Figure 3. Percentage of underestimation of visual speed relative to running speed. These values were computed using the equation: ln (perceived visual speed/actual running speed) ∗ 100. Each box summarized for each running speed and each condition the distribution of the responses of the participants. The diamond corresponds to the mean value. The central line corresponds to the median, with the box defining the inter-quartile range (IQR) between the first and the third quartile and the whiskers corresponding to ± 1.5IQR.
The mean relative underestimation values measured in the different conditions were compared using a linear mixed model. We used a linear mixed model because we had a repeated measures design and data was non-parametric. The analysis revealed a main effect of the FoV (χ2(2) = 33.50, p < 0.0001). In particular, visual speed underestimation was larger for the Central view condition (41.30%) than for the Full screen (12.32%) and Peripheral view condition (10.22%). There was no main effect of the treadmill speed (χ2(1) = 1.02, p = 0.31), and visual underestimation varied from 19.45% at 8 km/h to 23.11% at 12 km/h.
Planned orthogonal contrasts indicated that the visual underestimation observed in the Central view condition was of significantly larger amplitude than those observed in the Full screen (p = 0.003) and Peripheral view condition (p = 0.0014), respectively. On the other hand, the amplitude of visual underestimation was not significantly different between the Full screen and the Peripheral view condition (p = 0.76).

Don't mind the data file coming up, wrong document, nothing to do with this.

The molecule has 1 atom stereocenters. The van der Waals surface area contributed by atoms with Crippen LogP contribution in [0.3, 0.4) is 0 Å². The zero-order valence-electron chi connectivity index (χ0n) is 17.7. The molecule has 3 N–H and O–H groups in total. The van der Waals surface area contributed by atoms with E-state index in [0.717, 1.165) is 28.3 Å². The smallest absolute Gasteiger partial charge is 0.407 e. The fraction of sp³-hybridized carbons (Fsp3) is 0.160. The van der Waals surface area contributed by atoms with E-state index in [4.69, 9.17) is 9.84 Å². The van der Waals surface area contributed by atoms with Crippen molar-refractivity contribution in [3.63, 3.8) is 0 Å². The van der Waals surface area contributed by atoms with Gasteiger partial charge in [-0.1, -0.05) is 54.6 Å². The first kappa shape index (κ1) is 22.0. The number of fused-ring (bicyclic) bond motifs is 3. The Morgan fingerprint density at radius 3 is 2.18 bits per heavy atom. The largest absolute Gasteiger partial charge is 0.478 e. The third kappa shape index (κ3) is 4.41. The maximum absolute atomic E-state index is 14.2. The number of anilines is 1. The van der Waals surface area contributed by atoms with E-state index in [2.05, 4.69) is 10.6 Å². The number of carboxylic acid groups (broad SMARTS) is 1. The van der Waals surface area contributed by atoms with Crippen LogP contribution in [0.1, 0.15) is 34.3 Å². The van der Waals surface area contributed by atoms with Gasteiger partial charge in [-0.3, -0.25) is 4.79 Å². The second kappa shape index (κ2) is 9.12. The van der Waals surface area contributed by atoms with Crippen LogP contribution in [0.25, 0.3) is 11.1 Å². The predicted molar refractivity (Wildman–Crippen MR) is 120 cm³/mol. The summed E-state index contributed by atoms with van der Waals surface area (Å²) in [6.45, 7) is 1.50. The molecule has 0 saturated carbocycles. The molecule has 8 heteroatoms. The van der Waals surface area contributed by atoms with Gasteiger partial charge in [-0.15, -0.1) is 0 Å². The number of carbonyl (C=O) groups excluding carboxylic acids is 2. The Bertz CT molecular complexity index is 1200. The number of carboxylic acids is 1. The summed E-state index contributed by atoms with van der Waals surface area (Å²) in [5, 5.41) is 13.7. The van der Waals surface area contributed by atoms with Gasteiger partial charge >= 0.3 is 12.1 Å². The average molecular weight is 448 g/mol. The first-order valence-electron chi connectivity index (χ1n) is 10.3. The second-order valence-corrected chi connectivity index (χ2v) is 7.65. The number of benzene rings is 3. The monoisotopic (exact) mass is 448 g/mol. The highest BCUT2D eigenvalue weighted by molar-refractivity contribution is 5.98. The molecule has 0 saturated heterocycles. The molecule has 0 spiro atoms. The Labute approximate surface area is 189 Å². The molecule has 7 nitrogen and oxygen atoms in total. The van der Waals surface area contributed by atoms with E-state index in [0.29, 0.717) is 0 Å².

Because the linear mixed model analysis revealed no significant effect of treadmill speed, we collapsed the two treadmill speed levels and compared the three FoV conditions using a Friedman Rank Sum test (repeated measures and non-parametric data). The analysis indicated a main effect of the FoV on visual speed underestimation (χ2(2) = 15.167, p < 0.001), thereby confirming the outcome of the linear mixed model analysis. Post hoc tests confirmed a significant difference between the Central view and the other two conditions, whereas the Full screen and Peripheral view conditions did not differ from one another (see Figure 4).